One of the facts that’s brought to light in “Black Brooklyn: The Politics of Ethnicity, Class and Gender” by John Flateau is the recurring instants of increased white voter turnout when there was a white candidate opposing a nonwhite person and the overall power of ethnic identity in voting. This suggests there should be considerable concern on the part of the Democratic Party in this year’s judicial Democratic primary where there are ten candidates running for five judgeships and the five highest vote-getters win. Five of those running are backed by the Democratic Party and five or not.
How will first-time Kings County white voters make their choices? How will longtime white residents, uncomfortable with the increasingly diverse judiciary, vote?
Voting for city, state and federal offices are very different from voting for civil court judges that the voter and the voter’s community will be standing in front of. All of the candidates insist they will administer justice fairly, but the tribal instinct still asks, “Will this person be fair to me and my community?”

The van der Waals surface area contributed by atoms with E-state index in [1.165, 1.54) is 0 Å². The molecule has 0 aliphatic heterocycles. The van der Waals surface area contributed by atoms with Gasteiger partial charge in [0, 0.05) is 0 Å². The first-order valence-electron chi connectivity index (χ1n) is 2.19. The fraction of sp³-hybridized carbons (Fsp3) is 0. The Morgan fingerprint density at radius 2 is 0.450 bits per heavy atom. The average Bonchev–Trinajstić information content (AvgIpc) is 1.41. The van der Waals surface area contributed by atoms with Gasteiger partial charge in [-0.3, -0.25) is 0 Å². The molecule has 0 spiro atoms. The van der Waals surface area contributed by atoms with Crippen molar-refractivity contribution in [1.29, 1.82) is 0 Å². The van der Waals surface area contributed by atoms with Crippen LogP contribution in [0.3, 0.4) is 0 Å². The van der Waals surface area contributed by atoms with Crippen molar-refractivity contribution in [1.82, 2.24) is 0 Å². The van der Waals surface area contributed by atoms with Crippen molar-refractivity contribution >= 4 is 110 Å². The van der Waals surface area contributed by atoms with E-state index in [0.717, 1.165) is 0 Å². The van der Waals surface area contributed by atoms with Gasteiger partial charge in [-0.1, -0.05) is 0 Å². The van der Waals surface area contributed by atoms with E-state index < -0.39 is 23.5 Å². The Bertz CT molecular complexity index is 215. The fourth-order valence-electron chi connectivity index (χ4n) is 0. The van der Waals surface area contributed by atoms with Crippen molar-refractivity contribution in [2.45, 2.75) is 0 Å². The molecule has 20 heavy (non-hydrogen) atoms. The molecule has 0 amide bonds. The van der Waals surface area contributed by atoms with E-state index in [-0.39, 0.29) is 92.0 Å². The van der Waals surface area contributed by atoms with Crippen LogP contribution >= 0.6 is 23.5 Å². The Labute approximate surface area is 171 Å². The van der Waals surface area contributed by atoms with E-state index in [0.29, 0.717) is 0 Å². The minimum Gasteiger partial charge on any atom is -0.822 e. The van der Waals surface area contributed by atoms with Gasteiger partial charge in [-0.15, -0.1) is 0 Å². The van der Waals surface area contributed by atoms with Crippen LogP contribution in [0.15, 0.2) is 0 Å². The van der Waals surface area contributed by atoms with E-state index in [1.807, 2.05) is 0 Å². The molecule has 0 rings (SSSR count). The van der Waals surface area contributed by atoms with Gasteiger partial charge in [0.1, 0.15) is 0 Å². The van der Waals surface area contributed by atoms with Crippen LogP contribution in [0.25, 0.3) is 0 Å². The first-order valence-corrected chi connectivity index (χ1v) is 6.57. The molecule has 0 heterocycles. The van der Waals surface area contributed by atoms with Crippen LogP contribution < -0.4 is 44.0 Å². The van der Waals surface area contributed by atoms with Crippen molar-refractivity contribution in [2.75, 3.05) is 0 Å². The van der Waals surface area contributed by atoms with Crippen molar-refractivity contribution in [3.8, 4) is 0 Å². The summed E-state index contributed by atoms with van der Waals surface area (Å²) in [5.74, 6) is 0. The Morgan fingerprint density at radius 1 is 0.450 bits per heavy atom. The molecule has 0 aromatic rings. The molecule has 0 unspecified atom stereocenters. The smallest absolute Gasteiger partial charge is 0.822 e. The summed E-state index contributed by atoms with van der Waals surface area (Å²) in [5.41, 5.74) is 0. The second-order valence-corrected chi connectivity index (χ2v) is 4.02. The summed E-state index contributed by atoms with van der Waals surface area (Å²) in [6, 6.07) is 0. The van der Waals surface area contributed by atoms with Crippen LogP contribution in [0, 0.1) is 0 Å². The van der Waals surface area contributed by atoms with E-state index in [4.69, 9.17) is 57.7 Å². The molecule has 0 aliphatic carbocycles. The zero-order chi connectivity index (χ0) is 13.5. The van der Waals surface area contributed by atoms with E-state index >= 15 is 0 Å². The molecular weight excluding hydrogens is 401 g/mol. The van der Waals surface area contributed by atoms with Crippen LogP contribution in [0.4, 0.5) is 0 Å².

A reading of Flateau’s “Black Brooklyn” suggests looking at identification with the community, which may be different than the party, and it is that which motivates the voter. In terms of gender, we can expect the women in the race to do well. And because the contest for District Attorney features Eric Gonzalez, we can expect the Hispanic candidates to do well also.
The problem for the county Democratic machine is the presence of Thomas Kennedy, John O’Hara and Patrick Haynes, whose names signal white heritage to the 17.8% of the county that voted for Donald Trump, as well as the white supremacist-lite community who decry the privilege while they lap it up.
And insurgent Isiris Isella Isaac may also be helped by the possible increased Hispanic turnout, now only enhanced by the pardoning of Arizona Sheriff Joe Arpaio, while Sandra Roper is emphasizing her Caribbean heritage.
On the plus side for the party, candidate Patria Frias-Colon may also benefit from an increased Hispanic vote, but they’ll have to go down a bit to find her–she’s on the 14th ballot line.
Judge Carolyn Wade is unopposed and safe, and incumbent Judge Robin Sheares from Bedford-Stuyvesant is number one on the line for the judges.